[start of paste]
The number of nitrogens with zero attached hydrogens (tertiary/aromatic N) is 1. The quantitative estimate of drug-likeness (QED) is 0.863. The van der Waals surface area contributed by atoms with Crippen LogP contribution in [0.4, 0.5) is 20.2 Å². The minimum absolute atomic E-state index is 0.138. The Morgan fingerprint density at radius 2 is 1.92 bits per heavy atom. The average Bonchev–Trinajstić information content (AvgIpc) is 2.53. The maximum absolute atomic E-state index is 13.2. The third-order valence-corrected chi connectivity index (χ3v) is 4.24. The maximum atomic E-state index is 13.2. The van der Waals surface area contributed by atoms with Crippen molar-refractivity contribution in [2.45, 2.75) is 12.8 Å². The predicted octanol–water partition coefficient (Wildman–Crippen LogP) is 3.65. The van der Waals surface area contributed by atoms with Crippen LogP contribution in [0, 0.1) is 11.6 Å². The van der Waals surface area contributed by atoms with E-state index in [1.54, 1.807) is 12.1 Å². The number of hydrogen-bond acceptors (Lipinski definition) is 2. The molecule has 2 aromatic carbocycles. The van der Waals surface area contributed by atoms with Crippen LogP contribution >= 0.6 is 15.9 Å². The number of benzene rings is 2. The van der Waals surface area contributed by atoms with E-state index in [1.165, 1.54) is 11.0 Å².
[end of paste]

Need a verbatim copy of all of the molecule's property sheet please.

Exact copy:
The number of nitrogens with zero attached hydrogens (tertiary/aromatic N) is 1. The quantitative estimate of drug-likeness (QED) is 0.863. The van der Waals surface area contributed by atoms with Crippen LogP contribution in [0.4, 0.5) is 20.2 Å². The minimum absolute atomic E-state index is 0.138. The Morgan fingerprint density at radius 2 is 1.92 bits per heavy atom. The average Bonchev–Trinajstić information content (AvgIpc) is 2.53. The maximum absolute atomic E-state index is 13.2. The third-order valence-corrected chi connectivity index (χ3v) is 4.24. The maximum atomic E-state index is 13.2. The van der Waals surface area contributed by atoms with Crippen molar-refractivity contribution in [2.45, 2.75) is 12.8 Å². The predicted octanol–water partition coefficient (Wildman–Crippen LogP) is 3.65. The van der Waals surface area contributed by atoms with Crippen LogP contribution in [0, 0.1) is 11.6 Å². The van der Waals surface area contributed by atoms with E-state index in [1.54, 1.807) is 12.1 Å². The number of hydrogen-bond acceptors (Lipinski definition) is 2. The molecule has 2 aromatic carbocycles. The van der Waals surface area contributed by atoms with Crippen LogP contribution >= 0.6 is 15.9 Å². The number of benzene rings is 2. The van der Waals surface area contributed by atoms with E-state index in [1.165, 1.54) is 11.0 Å².